Shocktober: Day 25

Them (2006)

Another last minute Shocktober pick, selected for the fact it’s only a couple minutes long. Okay, a little more than a couple minutes. Them—not to be confused with the movie about giant ants—runs a lean mean 74 minutes. At least an hour of this is spent running around a house from intruders and screaming and crying. Not really something I’d normally be interested in. There has to be hundreds of home invasion gone awry horror movies. What separates Them is its pure minimalism and deeply disturbing yet deeply satisfying twist.

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Shocktober: Day 24

Shutter (2004)

Before Shutter, I had never seen a Thai film. I’m not sure I could even tell you what one looked like. Ong-Bak, maybe? Does The Hangover Part II count? Ha, just kidding, I know it does. Though I had no idea what to expect from Shutter, which turned out to be great because it totally took me by surprise. I loved almost everything about this film. From the great gimmick of only seeing a ghost via a camera and photos, to the film’s mystery, right down to the decayed design of the spirit itself. Apart from maybe a few too many jump scares I don’t have issue with Shutter. This film is a unique and continually unnerving experience, just like The Hangover II.

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Shocktober: Day 23

A Tale Of Two Sisters (2003)

Since I can only go off the way John has described the kinds of early ’00s Asian horror films he’s been talking about in the last few entries (I haven’t seen any of them), I’d say South Korea’s A Tale Of Two Sisters probably falls into same category of horror movie as something like Dark Water or Ringu.  What we have here is a film that could be described as a dark psychological drama, and yet has an undercurrent of the macabre that gives its familial anguish an extra amount of punch.  And though I’m probably a tad bit more familiar with modern Korean cinema than horror movies from that part of the world (though that’s not saying much), A Tale Of Two Sisters‘ nimble mixture of elegance and ugliness has me wishing I wasn’t such a dummy when it comes to these kinds of movies. Continue reading

Shocktober: Day 22

Dark Water (2002)

If I have learned anything from this year’s Shocktober, it’s how underrated Asian horror cinema is in western culture. Most of us were aware of it in the 2000s due to The Ring and other American remakes, but I don’t think enough of us, even today, appreciate what those films accomplished. Films like Ju-On: The Grudge and Ringu are some of the best horror films of the last twenty years, and they did so by basically inventing a new genre. A slow and brooding genre, filled with emotional trauma—usually based around a family tragedy— and done on shoestring budgets. These films were dependent on character relationships more than any horror films that preceded them or came afterwards. Of course, like any genre, Asian horror (specifically Japanese-Horror) has its downfalls. Some might consider these films boring, more dark dramas than horror films. Whatever the case, they remain in a league of their own. So let’s dive into another one of these trailblazers with Dark Water.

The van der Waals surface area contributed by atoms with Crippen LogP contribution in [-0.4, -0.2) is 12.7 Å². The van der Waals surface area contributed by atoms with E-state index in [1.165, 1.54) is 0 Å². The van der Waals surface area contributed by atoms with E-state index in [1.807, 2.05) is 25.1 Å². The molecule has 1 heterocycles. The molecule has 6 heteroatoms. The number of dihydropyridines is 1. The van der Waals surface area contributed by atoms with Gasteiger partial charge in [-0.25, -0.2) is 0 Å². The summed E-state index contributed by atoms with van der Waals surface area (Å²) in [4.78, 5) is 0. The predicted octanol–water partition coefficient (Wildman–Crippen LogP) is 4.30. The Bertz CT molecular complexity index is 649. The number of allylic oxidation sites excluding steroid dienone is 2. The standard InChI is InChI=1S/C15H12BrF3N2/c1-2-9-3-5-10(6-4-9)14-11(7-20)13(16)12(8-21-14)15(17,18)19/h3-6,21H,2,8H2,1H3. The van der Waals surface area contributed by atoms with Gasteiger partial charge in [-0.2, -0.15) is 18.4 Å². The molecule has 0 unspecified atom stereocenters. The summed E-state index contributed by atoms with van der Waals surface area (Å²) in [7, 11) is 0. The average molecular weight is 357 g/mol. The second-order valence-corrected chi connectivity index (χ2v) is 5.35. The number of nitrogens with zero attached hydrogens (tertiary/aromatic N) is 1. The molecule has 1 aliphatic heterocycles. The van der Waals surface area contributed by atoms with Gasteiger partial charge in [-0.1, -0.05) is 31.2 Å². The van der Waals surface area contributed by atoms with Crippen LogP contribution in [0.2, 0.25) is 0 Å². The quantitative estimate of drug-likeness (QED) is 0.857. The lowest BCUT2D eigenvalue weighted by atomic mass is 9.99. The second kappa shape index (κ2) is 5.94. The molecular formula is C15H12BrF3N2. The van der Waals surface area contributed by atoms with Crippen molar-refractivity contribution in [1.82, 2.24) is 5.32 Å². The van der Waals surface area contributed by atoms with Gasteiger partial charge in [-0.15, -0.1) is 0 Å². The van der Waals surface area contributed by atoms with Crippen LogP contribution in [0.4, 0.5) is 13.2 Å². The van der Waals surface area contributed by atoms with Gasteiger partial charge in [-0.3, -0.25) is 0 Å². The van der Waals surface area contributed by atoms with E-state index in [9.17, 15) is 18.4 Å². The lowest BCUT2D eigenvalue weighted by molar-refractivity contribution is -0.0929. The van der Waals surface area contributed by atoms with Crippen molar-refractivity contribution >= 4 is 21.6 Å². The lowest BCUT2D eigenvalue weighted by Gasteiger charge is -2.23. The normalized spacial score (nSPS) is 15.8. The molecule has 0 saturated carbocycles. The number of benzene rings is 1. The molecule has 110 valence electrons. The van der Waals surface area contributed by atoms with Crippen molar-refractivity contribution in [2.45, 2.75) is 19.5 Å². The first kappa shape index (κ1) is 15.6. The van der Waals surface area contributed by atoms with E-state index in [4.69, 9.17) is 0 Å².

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Pitching Tents 14: Scary (Featuring Paul Otteni!)

We interrupt your usual Shocktober coverage with… Well actually this fits in pretty well with those posts. Because after months, years, a lifetime of watching horror movies, us here at Mildly Pleased have a pretty good idea of what the market’s like, and what the market lacks. So come down into our deep, dusty dungeon for a delightful discussion of four freaky films that don’t exist yet, but someday could. What a disturbing thought!

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Shocktober: Day 21

Pulse (2001)

Am I allowed to phone in a Shocktober post?  I know John has often admitted to not entirely giving his best effort to an occasional Shocktober entry or two, which is totally understandable considering reviewing this many movies in such a short amount of time is quite a task.  Hell, even reviewing the amount of movies I have to review (which isn’t that many) can sometimes feel like a chore, and it especially does with a movie like Pulse.  Not because it’s especially bad by any means (it actually has some sequences that are quite arresting), but because it has a lot of things that didn’t hold my attention story-wise and a few things that are just plain silly.  Most of this silliness stems from the fact that a lot of this movie deals with the internet circa 2001, which of course is an inherently fun conceit, but at the same time there are actual moments in this movie that are genuinely well-executed.  So it’s this weird thing where the movie isn’t stupid enough to be fun, but also isn’t cohesive enough to actually be all that compelling. Continue reading

Shocktober: Day 20

The Devil’s Backbone (2001)

It’s really too bad Guillermo del Toro didn’t get to make those Hobbit movies. That’s kind of been the trajectory of his career lately, as he had to walk away from that big franchise, then his game was cancelled, then Pacific Rim 2 was put on the shelf and Hellboy 3 will still probably never happen. Apparently studios or executives or somebody doesn’t trust del Toro with big budgets anymore. This is tragic, because I can think of few other directors who have such respect and reverence for their material. And no one does a dark fairy tale better.
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